Written by Megan, High School/Pre-College Student Correspondent for CET Beijing: International Career Pathways, Summer 2019
While I have been to Beijing before, living in Beijing has given me a completely different perspective. During the previous years I’ve visited, I’ve always viewed Beijing as a dull city; I saw no vibrancy in the landscape or the people. My impression was based off a few days of sightseeing and no honest cultural experiences, which made for a 2D view of the city. I also rarely interacted with inhabitants of the city, since my grandfather would do all the talking. In one of our classes, my professor talked about the “Danger of a Single Story.”
A single story is the stereotypes one is constantly fed, and in my case, visiting Beijing reinforced the story of China being extraordinarily work-oriented. Every person I saw on the street seemed to have a purpose. However, I was so wrapped up in the negative aspects of Beijing that I failed to see the positive aspects. That’s why I’m so grateful to be able to live here, and dive deeper into Beijing and Chinese culture.
The first thing I noticed was familiarity. I’ve been living in the dorm for about two weeks now, and I can recognize the different security guards by face (and nickname), as well as navigate easily to the 7/11 and campus market. I’ve begun to know Beijing like I know Atlanta, which is my hometown, and it’s much more comforting than leapfrogging from place to place. I have local friends and my favorite boba tea place. It also helps that people at places I frequent know my order, so I no longer struggle through the menu with my mediocre Mandarin.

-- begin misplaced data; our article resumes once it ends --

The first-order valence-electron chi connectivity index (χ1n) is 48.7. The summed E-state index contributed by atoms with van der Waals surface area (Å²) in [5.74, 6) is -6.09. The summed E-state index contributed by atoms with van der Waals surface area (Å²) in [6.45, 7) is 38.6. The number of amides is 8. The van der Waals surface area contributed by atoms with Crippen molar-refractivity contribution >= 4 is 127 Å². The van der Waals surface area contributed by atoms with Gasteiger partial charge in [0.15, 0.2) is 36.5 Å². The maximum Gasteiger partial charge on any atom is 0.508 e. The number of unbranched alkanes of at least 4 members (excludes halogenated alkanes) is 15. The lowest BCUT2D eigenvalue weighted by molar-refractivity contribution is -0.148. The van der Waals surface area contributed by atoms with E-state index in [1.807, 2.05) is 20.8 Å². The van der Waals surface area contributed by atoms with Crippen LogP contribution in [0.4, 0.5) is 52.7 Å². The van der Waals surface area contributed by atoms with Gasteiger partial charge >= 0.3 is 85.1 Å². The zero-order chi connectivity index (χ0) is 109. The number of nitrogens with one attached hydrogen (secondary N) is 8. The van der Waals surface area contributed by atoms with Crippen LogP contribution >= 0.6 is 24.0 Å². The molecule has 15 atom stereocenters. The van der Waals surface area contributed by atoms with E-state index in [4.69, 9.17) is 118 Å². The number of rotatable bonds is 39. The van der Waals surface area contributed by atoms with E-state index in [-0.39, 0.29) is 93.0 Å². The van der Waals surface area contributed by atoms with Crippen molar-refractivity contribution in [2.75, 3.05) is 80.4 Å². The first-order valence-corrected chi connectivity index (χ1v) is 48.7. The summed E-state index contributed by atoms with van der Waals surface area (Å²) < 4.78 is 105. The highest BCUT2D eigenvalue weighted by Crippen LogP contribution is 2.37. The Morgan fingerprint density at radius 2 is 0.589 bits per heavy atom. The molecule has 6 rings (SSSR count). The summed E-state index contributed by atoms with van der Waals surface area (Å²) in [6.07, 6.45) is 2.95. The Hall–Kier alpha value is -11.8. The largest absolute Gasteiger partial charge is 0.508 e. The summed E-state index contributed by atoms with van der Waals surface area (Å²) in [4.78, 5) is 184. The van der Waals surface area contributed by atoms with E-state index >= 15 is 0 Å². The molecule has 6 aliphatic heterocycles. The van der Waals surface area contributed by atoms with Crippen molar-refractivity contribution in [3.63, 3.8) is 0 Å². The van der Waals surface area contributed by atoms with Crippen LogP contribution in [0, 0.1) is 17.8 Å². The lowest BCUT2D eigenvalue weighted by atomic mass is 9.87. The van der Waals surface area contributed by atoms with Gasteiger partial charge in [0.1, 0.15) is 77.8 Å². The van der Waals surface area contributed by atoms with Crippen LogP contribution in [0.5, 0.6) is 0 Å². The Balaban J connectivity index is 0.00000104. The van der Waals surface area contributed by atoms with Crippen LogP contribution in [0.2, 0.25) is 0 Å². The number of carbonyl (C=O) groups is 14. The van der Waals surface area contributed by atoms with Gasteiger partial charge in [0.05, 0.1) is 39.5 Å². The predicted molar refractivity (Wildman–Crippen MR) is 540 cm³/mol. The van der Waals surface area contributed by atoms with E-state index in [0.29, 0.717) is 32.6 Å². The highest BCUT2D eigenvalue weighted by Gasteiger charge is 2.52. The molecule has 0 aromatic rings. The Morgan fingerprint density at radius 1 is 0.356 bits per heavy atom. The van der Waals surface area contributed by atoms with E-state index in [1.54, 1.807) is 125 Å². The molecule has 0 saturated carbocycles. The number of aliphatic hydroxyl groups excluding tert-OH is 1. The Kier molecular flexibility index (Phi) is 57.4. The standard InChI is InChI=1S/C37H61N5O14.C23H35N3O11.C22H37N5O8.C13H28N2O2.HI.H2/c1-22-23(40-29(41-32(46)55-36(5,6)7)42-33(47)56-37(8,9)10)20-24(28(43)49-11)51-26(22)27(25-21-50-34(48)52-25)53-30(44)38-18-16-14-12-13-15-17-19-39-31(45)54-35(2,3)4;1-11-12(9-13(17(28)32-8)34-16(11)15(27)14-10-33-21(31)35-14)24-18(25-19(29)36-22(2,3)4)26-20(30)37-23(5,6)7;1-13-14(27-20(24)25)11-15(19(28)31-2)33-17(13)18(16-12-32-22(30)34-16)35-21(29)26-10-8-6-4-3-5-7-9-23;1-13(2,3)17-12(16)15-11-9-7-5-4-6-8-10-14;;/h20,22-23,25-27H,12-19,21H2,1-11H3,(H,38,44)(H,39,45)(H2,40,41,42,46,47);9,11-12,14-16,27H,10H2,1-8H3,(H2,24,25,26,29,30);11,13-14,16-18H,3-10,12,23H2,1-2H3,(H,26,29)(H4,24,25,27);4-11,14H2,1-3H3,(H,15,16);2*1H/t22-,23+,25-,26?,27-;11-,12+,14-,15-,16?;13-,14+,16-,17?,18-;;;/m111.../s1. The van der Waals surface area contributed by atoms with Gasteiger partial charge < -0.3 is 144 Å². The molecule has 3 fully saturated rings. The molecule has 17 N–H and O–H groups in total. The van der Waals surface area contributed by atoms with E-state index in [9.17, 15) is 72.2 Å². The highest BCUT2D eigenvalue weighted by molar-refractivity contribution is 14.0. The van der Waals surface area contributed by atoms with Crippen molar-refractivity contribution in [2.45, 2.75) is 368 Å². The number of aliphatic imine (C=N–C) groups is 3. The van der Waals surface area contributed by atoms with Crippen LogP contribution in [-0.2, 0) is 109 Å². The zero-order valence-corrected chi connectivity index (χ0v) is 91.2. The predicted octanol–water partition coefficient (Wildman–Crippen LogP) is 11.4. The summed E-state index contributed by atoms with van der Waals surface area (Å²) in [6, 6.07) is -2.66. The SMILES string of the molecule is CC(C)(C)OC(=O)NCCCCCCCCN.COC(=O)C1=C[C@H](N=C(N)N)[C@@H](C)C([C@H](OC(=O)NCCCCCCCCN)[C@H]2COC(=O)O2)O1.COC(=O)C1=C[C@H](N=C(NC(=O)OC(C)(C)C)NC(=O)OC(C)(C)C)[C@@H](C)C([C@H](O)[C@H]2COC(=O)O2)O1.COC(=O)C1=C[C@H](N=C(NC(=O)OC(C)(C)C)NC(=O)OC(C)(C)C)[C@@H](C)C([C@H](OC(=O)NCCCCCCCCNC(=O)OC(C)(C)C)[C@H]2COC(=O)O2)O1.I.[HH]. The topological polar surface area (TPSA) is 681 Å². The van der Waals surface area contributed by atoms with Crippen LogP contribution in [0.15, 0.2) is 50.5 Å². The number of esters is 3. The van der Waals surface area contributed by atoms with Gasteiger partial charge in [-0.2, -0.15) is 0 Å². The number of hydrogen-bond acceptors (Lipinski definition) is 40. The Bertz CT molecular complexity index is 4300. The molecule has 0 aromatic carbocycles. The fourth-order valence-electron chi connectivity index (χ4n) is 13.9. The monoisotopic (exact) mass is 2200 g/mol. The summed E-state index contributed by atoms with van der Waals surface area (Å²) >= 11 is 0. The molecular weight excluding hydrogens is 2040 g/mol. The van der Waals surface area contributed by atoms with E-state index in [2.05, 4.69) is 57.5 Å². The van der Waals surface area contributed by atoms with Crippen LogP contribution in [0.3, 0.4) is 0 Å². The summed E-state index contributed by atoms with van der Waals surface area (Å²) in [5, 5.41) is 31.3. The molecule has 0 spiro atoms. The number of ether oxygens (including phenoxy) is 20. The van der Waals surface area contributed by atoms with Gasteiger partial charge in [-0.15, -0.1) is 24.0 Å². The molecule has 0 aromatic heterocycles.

To be honest, living in Beijing has also forced me to confront my Chinese skills. I could fumble my way through Chinese class back home and somehow makes A’s, but in the real environment I often find myself turning to my friends for help, despite wanting to practice. I feel even more pressure as a Chinese American; I don’t want to fulfill the stereotype of an ABC disconnected with their culture. I can get along conversationally, but I hope to eventually reach a point where I no longer need to lob random English words into the conversation because I don’t know them in Chinese.
However, one of the nice things about being Chinese is that I blend in. I don’t deal with people randomly taking my picture or automatically speaking English or slow Chinese to me (although sometimes I need them to slow down了猫). I can walk around without getting stared at and enjoy the anonymity of being surrounded by people who look like me. I enjoy it, in fact!
There are very few Asians in the area of Atlanta that I live in, so I always felt like I stuck out, which meant it took me awhile to be proud of my Chinese heritage. Living in Beijing has given me the opportunity to revel in being Chinese and celebrate the culture (as well as the food, food is amazing here!).
A year ago, if you asked me what I thought of Beijing, I would answer a gray city with no personality.
Now? I would say my second home.